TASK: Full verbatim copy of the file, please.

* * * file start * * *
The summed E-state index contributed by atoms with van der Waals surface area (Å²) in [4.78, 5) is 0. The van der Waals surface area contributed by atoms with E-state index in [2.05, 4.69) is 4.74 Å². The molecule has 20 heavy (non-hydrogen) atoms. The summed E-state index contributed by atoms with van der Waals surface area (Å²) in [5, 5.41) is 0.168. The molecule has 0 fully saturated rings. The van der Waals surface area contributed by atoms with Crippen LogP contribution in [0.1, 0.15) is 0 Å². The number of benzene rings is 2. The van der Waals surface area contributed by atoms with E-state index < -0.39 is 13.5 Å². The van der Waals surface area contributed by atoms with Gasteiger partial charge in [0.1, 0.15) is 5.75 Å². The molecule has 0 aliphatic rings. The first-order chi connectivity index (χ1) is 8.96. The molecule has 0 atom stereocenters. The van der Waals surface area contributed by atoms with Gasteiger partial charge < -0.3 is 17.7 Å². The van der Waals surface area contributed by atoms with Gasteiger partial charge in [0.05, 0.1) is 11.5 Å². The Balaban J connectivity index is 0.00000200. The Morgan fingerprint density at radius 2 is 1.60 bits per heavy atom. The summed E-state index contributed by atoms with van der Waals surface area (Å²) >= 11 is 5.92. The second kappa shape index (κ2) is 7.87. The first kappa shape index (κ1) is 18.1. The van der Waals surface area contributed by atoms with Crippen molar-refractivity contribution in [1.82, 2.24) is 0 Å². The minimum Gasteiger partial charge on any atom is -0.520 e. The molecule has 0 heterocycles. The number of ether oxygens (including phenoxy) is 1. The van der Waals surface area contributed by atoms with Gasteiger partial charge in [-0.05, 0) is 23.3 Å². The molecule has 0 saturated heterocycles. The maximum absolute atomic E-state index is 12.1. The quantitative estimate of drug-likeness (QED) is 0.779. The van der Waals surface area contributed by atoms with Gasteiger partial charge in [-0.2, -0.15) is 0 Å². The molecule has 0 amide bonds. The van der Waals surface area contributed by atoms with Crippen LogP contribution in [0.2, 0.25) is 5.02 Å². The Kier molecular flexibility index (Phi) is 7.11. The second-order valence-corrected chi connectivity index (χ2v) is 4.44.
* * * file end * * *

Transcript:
The summed E-state index contributed by atoms with van der Waals surface area (Å²) in [4.78, 5) is 0. The van der Waals surface area contributed by atoms with E-state index in [2.05, 4.69) is 4.74 Å². The molecule has 20 heavy (non-hydrogen) atoms. The summed E-state index contributed by atoms with van der Waals surface area (Å²) in [5, 5.41) is 0.168. The molecule has 0 fully saturated rings. The van der Waals surface area contributed by atoms with Crippen LogP contribution in [0.1, 0.15) is 0 Å². The number of benzene rings is 2. The van der Waals surface area contributed by atoms with E-state index < -0.39 is 13.5 Å². The van der Waals surface area contributed by atoms with Gasteiger partial charge in [0.1, 0.15) is 5.75 Å². The molecule has 0 aliphatic rings. The first-order chi connectivity index (χ1) is 8.96. The molecule has 0 atom stereocenters. The van der Waals surface area contributed by atoms with Gasteiger partial charge < -0.3 is 17.7 Å². The van der Waals surface area contributed by atoms with Gasteiger partial charge in [0.05, 0.1) is 11.5 Å². The Balaban J connectivity index is 0.00000200. The Morgan fingerprint density at radius 2 is 1.60 bits per heavy atom. The summed E-state index contributed by atoms with van der Waals surface area (Å²) >= 11 is 5.92. The second kappa shape index (κ2) is 7.87. The first kappa shape index (κ1) is 18.1. The van der Waals surface area contributed by atoms with Crippen molar-refractivity contribution in [1.82, 2.24) is 0 Å². The minimum Gasteiger partial charge on any atom is -0.520 e. The molecule has 0 heterocycles. The number of ether oxygens (including phenoxy) is 1. The van der Waals surface area contributed by atoms with Gasteiger partial charge in [-0.05, 0) is 23.3 Å². The molecule has 0 saturated heterocycles. The maximum absolute atomic E-state index is 12.1. The quantitative estimate of drug-likeness (QED) is 0.779. The van der Waals surface area contributed by atoms with Gasteiger partial charge in [-0.2, -0.15) is 0 Å². The molecule has 0 amide bonds. The van der Waals surface area contributed by atoms with Crippen LogP contribution in [0.2, 0.25) is 5.02 Å². The Kier molecular flexibility index (Phi) is 7.11. The second-order valence-corrected chi connectivity index (χ2v) is 4.44.